Monday, 9:30 a.m.
One of the most famous songs of all times, 'White Christmas", has been playing for weeks, now. Whether you like the version made so popular by arguably the best crooner of all time, Bing Crosby, or some of the modern renditions by artists too numerous to count, we're all familiar with the line: "I'm dreaming of a white Christmas/Just like the ones I used to know." The older we get, the more we wax nostalgic of what it was like when we were a kid to wake up to snow on Christmas morning, and spend half the day trying out the new sled, making snowmen, and having snowball fights with the other kids in the neighborhood!
I can only recall a couple of Christmases that were truly white. One was in the latter part of the '70s, when I was in high school and had a morning paper route. Rain changed to freezing rain early in the morning and I was home before the roads got icy. Then it changed to sleet and then snow, making the whole landscape frosted with ice and snow. The other was about 10 years ago, 2002, I believe, when a well-advertised storm from a week beforehand came to pass and dumped over 6 inches of snow in my backyard. I was up long before the kids, chatting online with some of my weather weenie friends and providing updates on the storm as it unfolded.
There will be some that get to have the same experiences this year, and it will be in two different areas. One storm will develop out of the Rockies and produce not just snow, but violent weather. The other will be a much weaker storm that will come out of the Ohio Valley through the mid-Atlantic, spreading snow across parts of Pennsylvania to southern New England.
Let's quickly look at the lead feature first. Here's what the morning pressure analysis shows us:
Snowfall of 1 to 3 inches will be fairly common in central and north-central Pennsylvania into the southern tier of New York, then eastward through the southern half of New England. A few hillier spots may get more than 3 inches, but they will be the exception to the rule. For southwestern Connecticut through New York City to Philadelphia and coastal areas, it will end up being more rain than snow, and mostly all rain farther south and southwest. Still, it will be enough to be considered a white Christmas (at least an inch of snow on the ground by sundown, in my books) in parts of the Northeast.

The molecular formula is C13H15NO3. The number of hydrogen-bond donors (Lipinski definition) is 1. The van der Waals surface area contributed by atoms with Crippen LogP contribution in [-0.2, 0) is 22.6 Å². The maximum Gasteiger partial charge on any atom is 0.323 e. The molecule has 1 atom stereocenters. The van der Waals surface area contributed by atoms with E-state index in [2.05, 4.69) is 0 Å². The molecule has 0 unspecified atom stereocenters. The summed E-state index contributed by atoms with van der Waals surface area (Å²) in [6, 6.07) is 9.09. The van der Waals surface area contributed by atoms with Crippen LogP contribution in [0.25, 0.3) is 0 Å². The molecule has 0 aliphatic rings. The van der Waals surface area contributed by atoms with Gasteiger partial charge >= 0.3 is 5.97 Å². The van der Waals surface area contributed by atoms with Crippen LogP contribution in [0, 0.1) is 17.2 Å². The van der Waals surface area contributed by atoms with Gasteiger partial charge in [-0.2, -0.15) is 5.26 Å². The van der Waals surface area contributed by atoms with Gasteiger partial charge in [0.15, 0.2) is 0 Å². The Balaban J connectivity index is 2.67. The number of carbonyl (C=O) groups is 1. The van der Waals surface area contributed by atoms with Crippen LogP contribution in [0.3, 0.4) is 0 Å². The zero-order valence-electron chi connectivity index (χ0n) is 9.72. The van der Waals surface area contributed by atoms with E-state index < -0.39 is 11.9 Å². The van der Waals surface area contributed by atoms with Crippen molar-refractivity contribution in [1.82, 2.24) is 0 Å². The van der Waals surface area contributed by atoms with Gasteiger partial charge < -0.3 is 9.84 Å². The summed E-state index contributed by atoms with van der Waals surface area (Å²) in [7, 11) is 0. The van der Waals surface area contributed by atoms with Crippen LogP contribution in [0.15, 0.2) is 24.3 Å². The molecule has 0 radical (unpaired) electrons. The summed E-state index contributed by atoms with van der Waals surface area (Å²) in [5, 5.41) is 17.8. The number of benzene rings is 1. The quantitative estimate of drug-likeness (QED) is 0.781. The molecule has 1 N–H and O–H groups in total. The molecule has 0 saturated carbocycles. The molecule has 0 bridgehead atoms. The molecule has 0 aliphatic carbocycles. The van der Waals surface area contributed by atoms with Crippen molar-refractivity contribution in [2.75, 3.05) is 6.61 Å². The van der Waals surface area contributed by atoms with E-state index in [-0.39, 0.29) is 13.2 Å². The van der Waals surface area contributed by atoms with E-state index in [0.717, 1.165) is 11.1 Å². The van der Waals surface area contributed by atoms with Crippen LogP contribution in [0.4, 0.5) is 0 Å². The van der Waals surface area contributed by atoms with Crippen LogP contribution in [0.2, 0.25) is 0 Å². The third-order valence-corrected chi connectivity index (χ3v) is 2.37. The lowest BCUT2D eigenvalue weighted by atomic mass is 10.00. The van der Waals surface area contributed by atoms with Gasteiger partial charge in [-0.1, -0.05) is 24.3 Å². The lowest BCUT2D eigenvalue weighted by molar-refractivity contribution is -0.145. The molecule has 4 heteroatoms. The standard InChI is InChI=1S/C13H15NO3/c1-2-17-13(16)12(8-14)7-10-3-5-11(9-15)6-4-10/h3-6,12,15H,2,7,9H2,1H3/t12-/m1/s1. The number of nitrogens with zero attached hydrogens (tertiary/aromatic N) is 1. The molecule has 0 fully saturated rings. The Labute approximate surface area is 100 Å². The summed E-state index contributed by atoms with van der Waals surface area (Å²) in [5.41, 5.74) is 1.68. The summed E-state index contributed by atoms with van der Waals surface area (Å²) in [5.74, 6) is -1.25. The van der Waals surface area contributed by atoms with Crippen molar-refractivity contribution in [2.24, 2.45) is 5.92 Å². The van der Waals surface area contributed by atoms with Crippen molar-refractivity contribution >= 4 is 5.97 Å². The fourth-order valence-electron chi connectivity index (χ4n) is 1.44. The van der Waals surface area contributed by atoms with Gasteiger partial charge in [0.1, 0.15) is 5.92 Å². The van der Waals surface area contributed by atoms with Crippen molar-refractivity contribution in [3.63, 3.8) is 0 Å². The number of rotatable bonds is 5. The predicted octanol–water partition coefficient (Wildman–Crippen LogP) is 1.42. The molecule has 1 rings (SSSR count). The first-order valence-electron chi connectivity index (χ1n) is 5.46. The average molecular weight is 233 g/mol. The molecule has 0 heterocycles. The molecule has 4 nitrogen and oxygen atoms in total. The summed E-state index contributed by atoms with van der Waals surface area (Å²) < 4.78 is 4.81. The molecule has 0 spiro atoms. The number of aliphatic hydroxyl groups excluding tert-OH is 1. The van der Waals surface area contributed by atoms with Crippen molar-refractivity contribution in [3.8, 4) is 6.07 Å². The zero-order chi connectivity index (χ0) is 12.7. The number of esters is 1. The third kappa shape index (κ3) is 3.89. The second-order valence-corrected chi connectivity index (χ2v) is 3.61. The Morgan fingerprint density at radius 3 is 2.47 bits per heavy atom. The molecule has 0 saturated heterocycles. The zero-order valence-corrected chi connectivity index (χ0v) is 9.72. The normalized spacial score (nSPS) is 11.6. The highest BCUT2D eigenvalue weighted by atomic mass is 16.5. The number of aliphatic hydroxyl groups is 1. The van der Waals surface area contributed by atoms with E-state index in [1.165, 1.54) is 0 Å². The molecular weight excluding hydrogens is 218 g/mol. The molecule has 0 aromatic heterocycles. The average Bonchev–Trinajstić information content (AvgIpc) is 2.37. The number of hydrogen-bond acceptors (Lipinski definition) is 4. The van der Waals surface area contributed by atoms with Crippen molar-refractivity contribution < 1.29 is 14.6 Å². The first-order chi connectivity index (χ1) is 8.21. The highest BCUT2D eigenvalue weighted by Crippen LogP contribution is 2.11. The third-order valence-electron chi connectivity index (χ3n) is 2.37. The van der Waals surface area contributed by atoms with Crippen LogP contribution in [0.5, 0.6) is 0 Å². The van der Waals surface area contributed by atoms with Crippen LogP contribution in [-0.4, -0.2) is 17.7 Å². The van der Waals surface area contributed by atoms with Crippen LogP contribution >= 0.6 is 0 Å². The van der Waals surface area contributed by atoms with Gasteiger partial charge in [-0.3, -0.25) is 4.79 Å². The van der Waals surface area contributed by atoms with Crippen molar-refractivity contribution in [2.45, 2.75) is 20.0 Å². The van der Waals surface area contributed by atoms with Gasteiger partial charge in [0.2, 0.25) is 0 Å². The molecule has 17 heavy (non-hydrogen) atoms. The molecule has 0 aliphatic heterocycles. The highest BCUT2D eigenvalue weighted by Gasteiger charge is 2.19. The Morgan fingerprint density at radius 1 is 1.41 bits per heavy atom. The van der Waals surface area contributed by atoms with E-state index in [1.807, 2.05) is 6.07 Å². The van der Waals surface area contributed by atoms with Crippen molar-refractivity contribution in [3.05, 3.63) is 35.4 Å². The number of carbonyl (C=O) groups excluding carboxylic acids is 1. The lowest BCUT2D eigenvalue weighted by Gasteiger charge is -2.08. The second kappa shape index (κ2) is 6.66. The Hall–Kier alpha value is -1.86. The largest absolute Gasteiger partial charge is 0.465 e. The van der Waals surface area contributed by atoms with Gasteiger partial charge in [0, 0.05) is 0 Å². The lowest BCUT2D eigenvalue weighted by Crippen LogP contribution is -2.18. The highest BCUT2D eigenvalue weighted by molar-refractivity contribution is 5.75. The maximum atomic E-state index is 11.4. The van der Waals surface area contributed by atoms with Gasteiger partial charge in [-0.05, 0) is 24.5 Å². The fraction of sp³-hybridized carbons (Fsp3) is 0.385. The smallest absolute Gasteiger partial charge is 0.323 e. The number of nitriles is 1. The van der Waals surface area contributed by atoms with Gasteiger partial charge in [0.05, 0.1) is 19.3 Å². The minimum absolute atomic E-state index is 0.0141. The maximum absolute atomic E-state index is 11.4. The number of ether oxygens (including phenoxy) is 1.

The second storm doesn't look like much now, but will get much stronger by the end of Christmas Day. Here's the GFS surface map for tomorrow evening:
With such a deepening system, it will draw warm, humid air into its circulation from the Gulf later tonight and tomorrow morning. At the same time, the air aloft will be getting colder. So after a quiet evening in most of Texas, thunderstorms will blossom late tonight over East Texas, and then expand northeastward and eastward into Louisiana and southern and eastern Arkansas. Because of the turning of the wind with height, there's a real concern, not just for violent weather with damaging winds and hail, but also tornadoes. You don't often see a moderate risk for severe weather on day 2, but that's what the SPC folks have come up with given the volatile nature of this system:
Even on Wednesday, severe weather is likely across the Southeast as the storm moves up the Appalachians and drags a cold front into Georgia and the Carolinas as well as Florida.
That brings us back to the other side of this same storm, the cold side, the one with snow. And there will be plenty of it, not just tonight and Christmas Day, but through Wednesday and into Thursday. It will begin in the Rockies this afternoon, and then spread out of eastern Colorado into southern and western Kansas tonight, and then really go to town tomorrow along and north of the Red River Valley into Oklahoma.
By Christmas evening, the snow will be falling in the Ozarks, and it will spread from there into southern and eastern Missouri and southern Illinois. There will be some places that easily pick up more than a foot of snow when all is said and done, and not just in the Northeast. I can easily see how parts of the Ozarks wind up with that much, and there will be some places through tomorrow night and Wednesday across Indiana and Ohio that get that much as well.
The I-95 corridor with this storm will have mostly rain, all the way to Boston. But where it is all or mainly snow across northern New England back to New York and northern Pennsylvania, it could be a wild snowstorm when all is said and done.
And don't look now, but a third one is over the horizon for Friday and Saturday, one that is likely to track farther south and east than the Christmas storm, and that means snow is possible along the I-95 corridor. We'll deal with that one later. One storm at a time, please!
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